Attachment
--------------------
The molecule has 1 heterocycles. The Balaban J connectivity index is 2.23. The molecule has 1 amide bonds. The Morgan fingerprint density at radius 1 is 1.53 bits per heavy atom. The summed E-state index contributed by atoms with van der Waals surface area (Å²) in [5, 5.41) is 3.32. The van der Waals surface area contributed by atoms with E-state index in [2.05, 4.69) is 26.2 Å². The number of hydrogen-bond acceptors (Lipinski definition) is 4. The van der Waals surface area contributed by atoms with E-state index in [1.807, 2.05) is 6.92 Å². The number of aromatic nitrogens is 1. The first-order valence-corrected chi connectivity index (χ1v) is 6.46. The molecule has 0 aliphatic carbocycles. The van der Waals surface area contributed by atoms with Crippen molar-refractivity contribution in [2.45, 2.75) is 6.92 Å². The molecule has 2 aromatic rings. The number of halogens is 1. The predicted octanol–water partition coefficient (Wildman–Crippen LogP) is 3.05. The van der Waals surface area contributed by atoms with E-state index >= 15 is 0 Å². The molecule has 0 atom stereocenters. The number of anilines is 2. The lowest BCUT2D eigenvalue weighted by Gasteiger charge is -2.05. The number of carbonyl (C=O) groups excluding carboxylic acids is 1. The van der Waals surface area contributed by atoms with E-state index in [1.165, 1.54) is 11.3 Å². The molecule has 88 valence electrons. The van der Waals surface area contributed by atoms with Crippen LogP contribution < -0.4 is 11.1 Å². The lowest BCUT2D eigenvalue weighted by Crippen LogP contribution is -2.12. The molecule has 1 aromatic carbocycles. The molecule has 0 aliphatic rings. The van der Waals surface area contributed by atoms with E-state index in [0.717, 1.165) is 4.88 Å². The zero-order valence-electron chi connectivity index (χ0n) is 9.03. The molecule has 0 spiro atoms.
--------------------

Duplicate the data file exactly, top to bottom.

The molecule has 1 heterocycles. The Balaban J connectivity index is 2.23. The molecule has 1 amide bonds. The Morgan fingerprint density at radius 1 is 1.53 bits per heavy atom. The summed E-state index contributed by atoms with van der Waals surface area (Å²) in [5, 5.41) is 3.32. The van der Waals surface area contributed by atoms with E-state index in [2.05, 4.69) is 26.2 Å². The number of hydrogen-bond acceptors (Lipinski definition) is 4. The van der Waals surface area contributed by atoms with E-state index in [1.807, 2.05) is 6.92 Å². The number of aromatic nitrogens is 1. The first-order valence-corrected chi connectivity index (χ1v) is 6.46. The molecule has 0 aliphatic carbocycles. The van der Waals surface area contributed by atoms with Crippen molar-refractivity contribution in [2.45, 2.75) is 6.92 Å². The molecule has 2 aromatic rings. The number of halogens is 1. The predicted octanol–water partition coefficient (Wildman–Crippen LogP) is 3.05. The van der Waals surface area contributed by atoms with E-state index >= 15 is 0 Å². The molecule has 0 atom stereocenters. The number of anilines is 2. The lowest BCUT2D eigenvalue weighted by Gasteiger charge is -2.05. The number of carbonyl (C=O) groups excluding carboxylic acids is 1. The van der Waals surface area contributed by atoms with E-state index in [1.165, 1.54) is 11.3 Å². The molecule has 88 valence electrons. The van der Waals surface area contributed by atoms with Crippen LogP contribution < -0.4 is 11.1 Å². The lowest BCUT2D eigenvalue weighted by Crippen LogP contribution is -2.12. The molecule has 1 aromatic carbocycles. The molecule has 0 aliphatic rings. The van der Waals surface area contributed by atoms with E-state index in [0.717, 1.165) is 4.88 Å². The zero-order valence-electron chi connectivity index (χ0n) is 9.03. The molecule has 0 spiro atoms.